The Art of Saying "Hi"

By Colleen Brown

What does real inclusion look like? Colleen Brown shares a story about how it can be as simple as saying "Hi".

Renee says ‘Hi’.

A lesson I learnt very early on in bringing up our son Travers was to be patient and persistent. I learned that I had to keep doing all the exercises, the reading, the language development even though it seemed as though nothing was going in … because nothing seemed to be coming out. Life seemed to be one constant plateau.

But of course Trav did grow, walk, talk, laugh, tell stories, and develop his own likes and dislikes. He was always his own person. We just had to see that person. And he was always included as part of his community here in Hillpark. 

"I know that if a disabled child wanted to take art in that class right now, they will be welcomed with open arms."

And I was reminded of why we did all of that, so many years ago, just the other day. 

I was dropping our young granddaughter Kate off to after school art classes.  Kate adores her art. Her teacher is superb. When I collected Kate I told the teacher, who of course was busy tidying up and saying farewell to her little artists, just how much Kate loved her art. We got talking. The teacher looked at me long and hard …’did you teach me?’ she asked. We went through the usual questions.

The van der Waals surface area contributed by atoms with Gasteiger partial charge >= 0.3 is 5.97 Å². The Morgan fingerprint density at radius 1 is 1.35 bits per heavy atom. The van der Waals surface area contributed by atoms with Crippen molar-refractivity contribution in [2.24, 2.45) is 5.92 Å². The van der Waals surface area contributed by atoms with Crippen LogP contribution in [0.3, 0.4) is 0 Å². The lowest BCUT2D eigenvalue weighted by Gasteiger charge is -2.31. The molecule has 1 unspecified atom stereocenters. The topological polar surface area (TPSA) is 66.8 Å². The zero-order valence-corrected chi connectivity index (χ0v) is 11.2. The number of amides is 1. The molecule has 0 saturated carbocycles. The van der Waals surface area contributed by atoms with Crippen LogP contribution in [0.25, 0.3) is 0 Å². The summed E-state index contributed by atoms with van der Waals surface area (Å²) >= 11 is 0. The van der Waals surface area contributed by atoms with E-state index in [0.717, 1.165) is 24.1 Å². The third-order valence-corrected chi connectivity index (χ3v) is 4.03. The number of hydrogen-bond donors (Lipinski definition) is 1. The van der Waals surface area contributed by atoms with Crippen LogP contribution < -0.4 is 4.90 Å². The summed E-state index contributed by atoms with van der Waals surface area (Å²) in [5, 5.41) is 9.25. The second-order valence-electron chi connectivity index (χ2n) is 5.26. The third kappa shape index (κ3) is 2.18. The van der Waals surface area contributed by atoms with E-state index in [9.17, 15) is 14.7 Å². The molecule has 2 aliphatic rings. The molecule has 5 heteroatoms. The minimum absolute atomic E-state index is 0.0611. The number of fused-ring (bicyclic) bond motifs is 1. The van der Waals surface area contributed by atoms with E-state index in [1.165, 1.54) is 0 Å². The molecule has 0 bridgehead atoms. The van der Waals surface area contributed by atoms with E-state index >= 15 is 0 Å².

No. We discovered I hadn’t taught her. She had been to school with Trav. ‘Oh Travers … I was at school with him at intermediate and secondary. How is he?’ 

There it was that pure nugget of how inclusion works. At that moment I knew. All those hours of worry, of meetings, of arguing our case, of battling to get resources, we were right. Inclusion works. 

What is the test for me? 

I know that if a disabled child wanted to take art in that class right now, they will be welcomed with open arms. The reason is … that we, Trav’s parents and family years ago made a decision that our son lived in a community. That he was part of that community, that just by being there doing everyday things like his peers and his siblings he would educate others to understand that disability is not to be feared. That he would educate the future parents, and employers and …art teachers to be inclusive.

And the parting comment….

‘Oh tell Trav that Renee says ‘hi.’

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